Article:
Repurposing drugs to manage Covid-19 progression
Researchers from the University of Cambridge, European Molecular Biology Laboratory’s European Bioinformatics Institute (EMBL-EBI), VA Boston Healthcare System and Istituto Italiano di Tecnologia (IIT) have used a large-scale human genetics study to identify drug targets important for managing Covid-19 in its early stages.
The research was able to identify the IFNAR2 and ACE2 proteins as targets for potential drugs for early management of Covid-19. While previous studies had focused mainly on identifying treatments for patients already hospitalised or critically ill, this study aimed to identify drugs that could be repurposed for early management of Covid-19.
Juan P. Casas, Physician Epidemiologist at the VA Boston Healthcare System said: ‘When we started this project, most Covid-19 trials were being done on hospitalised patients. Very few treatments were being tested to give to patients early in the natural history of the disease. However, as the availability of testing against coronavirus increased, an opportunity opened to identify and treat COVID-19 patients before they progress to more severe forms of the disease that require hospitalisation.’
The research, published in the journal Nature Medicine, calls for clinical trials on drugs targeting the IFNAR2 and ACE2 proteins to help prevent COVID-19 hospitalisation. Prescribing these drugs after patients are diagnosed with COVID-19, but before their conditions require hospitalisation, could help minimise the symptoms and reduce the number of patients requiring critical care.
Andrew Leach, Head of Chemical Biology at EMBL-EBI said: ‘Even as effective vaccines against the SARS-CoV-2 virus are being rolled out across the world, it is still very important to identify drugs we can use for COVID-19 treatment. Having a better understanding of which drugs we could use to prevent disease progression could save lives.’
To identify all protein-encoding genes that serve as targets for approved drugs or drugs in clinical development, the researchers used computational analysis methods and the ChEMBL bioactivity database. This approach identified 1,263 druggable genes, which the researchers refer to as the ‘actionable druggable genome’. They next investigated the prevalence of genetic variants in these druggable genes within two large genetic datasets from the VA’s Million Veteran Program and the Covid-19 Host Genetics Initiative. A total of 7,554 hospitalised COVID-19 patients and more than one million controls were included in the analysis. This approach provided genetic evidence for drugs targeting two proteins: ACE2 and IFNAR2.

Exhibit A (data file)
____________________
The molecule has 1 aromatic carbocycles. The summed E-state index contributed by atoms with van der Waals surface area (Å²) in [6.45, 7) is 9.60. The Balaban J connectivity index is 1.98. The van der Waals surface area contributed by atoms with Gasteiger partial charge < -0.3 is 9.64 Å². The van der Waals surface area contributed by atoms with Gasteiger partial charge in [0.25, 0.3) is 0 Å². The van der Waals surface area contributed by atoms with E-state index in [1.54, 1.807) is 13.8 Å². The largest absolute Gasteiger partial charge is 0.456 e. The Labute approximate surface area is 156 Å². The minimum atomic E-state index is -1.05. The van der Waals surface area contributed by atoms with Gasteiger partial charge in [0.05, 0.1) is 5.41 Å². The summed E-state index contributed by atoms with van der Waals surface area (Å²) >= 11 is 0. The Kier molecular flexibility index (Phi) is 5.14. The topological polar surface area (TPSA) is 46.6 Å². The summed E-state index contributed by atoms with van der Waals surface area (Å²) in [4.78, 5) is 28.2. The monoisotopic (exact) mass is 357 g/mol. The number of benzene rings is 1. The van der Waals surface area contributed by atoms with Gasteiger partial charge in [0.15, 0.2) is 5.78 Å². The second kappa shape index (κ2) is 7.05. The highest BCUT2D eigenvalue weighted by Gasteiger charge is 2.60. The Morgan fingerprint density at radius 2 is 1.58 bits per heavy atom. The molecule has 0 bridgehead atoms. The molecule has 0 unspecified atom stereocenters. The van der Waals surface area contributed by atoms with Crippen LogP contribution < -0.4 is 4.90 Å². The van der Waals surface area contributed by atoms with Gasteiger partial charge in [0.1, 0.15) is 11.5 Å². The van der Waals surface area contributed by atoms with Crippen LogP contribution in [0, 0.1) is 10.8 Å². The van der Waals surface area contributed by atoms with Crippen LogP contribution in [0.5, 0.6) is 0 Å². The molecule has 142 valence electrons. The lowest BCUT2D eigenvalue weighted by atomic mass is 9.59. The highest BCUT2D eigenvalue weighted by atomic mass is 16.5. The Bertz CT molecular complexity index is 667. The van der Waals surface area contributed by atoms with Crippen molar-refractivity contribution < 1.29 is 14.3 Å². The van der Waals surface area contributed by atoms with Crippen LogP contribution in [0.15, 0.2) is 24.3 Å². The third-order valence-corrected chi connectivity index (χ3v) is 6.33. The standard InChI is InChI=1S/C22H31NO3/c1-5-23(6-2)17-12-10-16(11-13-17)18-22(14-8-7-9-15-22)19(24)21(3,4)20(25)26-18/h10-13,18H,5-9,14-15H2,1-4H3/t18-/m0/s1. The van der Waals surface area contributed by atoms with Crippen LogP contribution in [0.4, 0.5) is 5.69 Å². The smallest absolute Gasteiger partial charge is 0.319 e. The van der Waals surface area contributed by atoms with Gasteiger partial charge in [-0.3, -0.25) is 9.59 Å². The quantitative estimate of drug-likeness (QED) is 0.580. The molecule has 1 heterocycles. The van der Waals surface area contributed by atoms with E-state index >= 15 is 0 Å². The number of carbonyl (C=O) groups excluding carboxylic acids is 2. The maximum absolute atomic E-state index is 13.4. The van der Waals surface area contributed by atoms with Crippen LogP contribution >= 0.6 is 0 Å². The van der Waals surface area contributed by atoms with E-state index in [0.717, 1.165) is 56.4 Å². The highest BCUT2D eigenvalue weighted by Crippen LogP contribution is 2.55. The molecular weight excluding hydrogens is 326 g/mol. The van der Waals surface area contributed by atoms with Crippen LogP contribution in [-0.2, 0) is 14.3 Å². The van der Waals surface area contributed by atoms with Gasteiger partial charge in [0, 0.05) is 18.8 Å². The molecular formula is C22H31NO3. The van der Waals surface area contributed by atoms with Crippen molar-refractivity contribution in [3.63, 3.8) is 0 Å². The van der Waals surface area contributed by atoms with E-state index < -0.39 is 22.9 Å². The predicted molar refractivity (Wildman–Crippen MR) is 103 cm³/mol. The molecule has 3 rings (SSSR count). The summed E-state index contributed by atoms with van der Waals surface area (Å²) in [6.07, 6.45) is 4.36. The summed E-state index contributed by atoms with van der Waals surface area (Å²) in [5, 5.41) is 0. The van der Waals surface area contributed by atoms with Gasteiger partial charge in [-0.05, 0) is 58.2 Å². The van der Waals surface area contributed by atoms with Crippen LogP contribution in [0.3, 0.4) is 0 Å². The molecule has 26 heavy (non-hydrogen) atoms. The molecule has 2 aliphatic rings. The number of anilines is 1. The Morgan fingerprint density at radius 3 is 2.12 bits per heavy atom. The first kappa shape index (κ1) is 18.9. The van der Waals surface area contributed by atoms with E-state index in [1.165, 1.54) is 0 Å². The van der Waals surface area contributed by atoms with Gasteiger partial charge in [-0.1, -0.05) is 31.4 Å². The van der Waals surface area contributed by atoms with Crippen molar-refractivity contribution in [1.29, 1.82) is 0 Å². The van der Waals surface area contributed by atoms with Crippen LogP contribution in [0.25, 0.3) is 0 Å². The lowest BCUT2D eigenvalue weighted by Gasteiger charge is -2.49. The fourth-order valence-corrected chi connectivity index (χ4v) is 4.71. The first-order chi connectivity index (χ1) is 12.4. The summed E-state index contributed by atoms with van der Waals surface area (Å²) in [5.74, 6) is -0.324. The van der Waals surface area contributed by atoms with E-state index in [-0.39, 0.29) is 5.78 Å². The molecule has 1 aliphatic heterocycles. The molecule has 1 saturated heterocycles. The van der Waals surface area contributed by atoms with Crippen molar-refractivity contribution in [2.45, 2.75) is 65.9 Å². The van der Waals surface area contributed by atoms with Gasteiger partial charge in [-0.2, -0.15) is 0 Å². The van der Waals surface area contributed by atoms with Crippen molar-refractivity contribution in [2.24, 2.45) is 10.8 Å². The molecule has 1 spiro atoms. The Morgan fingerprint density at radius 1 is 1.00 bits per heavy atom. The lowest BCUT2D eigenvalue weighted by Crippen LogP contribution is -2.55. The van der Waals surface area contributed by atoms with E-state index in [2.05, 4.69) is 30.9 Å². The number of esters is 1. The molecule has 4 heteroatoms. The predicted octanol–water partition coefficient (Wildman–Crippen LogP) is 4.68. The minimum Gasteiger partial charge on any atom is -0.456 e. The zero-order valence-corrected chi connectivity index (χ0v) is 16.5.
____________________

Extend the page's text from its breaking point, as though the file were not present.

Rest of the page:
A computational approach
Anna Gaulton, ChEMBL Group Coordinator at EMBL-EBI comments: ‘Discovering new drugs usually takes a very long time and this isn’t ideal considering the urgency of the pandemic. The ChEMBL database enables us to rapidly identify the protein targets of currently available drugs and compounds in late-stage clinical trials. Cross-referencing this information with the results of the genetics analyses enables us to pinpoint potential new opportunities for drug repurposing for COVID-19 treatment.’
‘We used genetic associations measured in large-scale human datasets to predict the effects of the drugs,’ says Claudia Giambartolomei, Researcher at IIT. ‘Once the correct genetic instruments are identified, these associations can be used to link a gene encoding a drug target to a disease without waiting for results from clinical trials. This work constituted a very exciting collaborative effort where experts from different areas came together and quickly responded to an urgent need.’